NEWS
Fixated on Nitrogen
Dan Davidson DTN Contributing Agronomist
Thu Jan 2, 2014 09:05 AM CST

There has been a lot of talk in the industry about applying nitrogen on soybeans to drive yields to the next level. University researchers, industry agronomists and farmers have been trying it with mixed results. However, every so often, we learn that a farmer has used it successfully to increase yield.

We all know soybeans are legumes that fix nitrogen. The question is do they fix enough nitrogen to produce 60, 80 or even 100 bushel soybeans?

According to data from the International Plant Nutrition Institute (IPNI), soybeans require approximately 5 pounds of nitrogen to produce a bushel of grain. ...

Quick View
  • The New Dicamba At an event exhibiting the company's soon-to-arrive Dicamba-tolerant soybean trait, Monsanto repr...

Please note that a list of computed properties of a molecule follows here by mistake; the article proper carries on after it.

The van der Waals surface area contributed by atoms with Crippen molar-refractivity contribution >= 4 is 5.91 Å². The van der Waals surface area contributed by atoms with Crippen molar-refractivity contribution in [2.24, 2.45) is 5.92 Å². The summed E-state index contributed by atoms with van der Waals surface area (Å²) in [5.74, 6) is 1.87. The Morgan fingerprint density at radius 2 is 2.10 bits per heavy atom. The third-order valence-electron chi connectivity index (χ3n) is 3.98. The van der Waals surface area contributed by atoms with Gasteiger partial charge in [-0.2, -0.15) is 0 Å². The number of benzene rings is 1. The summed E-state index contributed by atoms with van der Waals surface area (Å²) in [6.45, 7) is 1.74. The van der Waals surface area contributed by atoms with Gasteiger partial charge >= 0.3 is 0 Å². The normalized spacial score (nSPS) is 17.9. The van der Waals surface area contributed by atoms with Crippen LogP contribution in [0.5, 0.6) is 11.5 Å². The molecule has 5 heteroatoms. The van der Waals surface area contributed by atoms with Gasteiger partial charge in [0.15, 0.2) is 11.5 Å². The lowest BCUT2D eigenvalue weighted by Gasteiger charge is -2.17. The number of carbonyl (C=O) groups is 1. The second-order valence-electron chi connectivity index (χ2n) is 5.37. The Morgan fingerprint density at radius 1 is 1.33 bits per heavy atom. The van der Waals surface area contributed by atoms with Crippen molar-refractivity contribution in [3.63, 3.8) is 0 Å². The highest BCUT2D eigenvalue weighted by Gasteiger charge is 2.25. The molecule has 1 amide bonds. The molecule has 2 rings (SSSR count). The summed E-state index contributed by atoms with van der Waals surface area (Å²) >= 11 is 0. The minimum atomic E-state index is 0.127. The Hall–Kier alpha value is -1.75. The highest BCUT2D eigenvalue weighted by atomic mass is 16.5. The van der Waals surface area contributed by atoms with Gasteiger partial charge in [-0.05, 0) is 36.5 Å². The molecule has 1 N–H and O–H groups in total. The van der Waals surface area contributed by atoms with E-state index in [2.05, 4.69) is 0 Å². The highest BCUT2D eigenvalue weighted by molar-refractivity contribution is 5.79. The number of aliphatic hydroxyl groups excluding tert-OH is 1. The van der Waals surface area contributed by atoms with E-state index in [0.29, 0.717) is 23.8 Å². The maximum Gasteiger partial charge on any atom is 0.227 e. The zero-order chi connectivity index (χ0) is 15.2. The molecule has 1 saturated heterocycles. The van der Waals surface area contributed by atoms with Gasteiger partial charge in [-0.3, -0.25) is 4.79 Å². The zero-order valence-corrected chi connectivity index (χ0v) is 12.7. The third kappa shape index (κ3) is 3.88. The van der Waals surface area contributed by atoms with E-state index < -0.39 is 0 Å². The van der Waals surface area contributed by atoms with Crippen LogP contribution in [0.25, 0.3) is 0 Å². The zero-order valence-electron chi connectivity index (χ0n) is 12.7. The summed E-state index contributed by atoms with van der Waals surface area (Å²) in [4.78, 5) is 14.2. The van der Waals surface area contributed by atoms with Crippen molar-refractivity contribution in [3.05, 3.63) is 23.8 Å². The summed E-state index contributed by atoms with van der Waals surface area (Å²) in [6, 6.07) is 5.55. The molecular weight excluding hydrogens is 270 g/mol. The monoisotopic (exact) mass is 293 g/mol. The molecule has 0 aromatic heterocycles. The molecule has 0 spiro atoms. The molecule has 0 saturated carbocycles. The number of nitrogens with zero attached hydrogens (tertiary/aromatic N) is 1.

• Racing the Clock For Brian Marshall, the clock starts the minute a new calf hits the ground. Within the first four...
  • Hay Baling Safety Important Looking at it as a sporting event, mid-July is the halftime of the hay baling season in most of t...
  • "Easy Money Times Over" Feeding the world population won't be as hard as expected over the next decade some experts forec...
  • Weathering the Drought Parts of the panhandle and western Oklahoma are still considered as being in extreme or exception...
  • Clearing the Air EPA Administrator Gina McCarthy told a group of agribusiness representatives that her agency want...
  • Klinefelter: By the Numbers Peak prices since 2007 didn't slow megafarm consolidation. Mid-size operators may need to collabo...
  • Corn's Hidden Highways Scientists are rewriting the route to better hybrids.
  • Ask the Vet Before implanting heifers that will be bred, consult with a veterinarian to be sure fertility won...
Related News Stories
Exporters Report Soybean Sales
USDA Reports Soy Sales
USDA Reports Soybean Sales
Brazil Invests in Ag - 2
USDA Reports Soybean Sale
USDA Reports Soybean, Corn Sales
Foothold in the Feed Bin
Exporters Report Soybean Sale
Who Burned the Beans?
Dr. Dan Talks Agronomy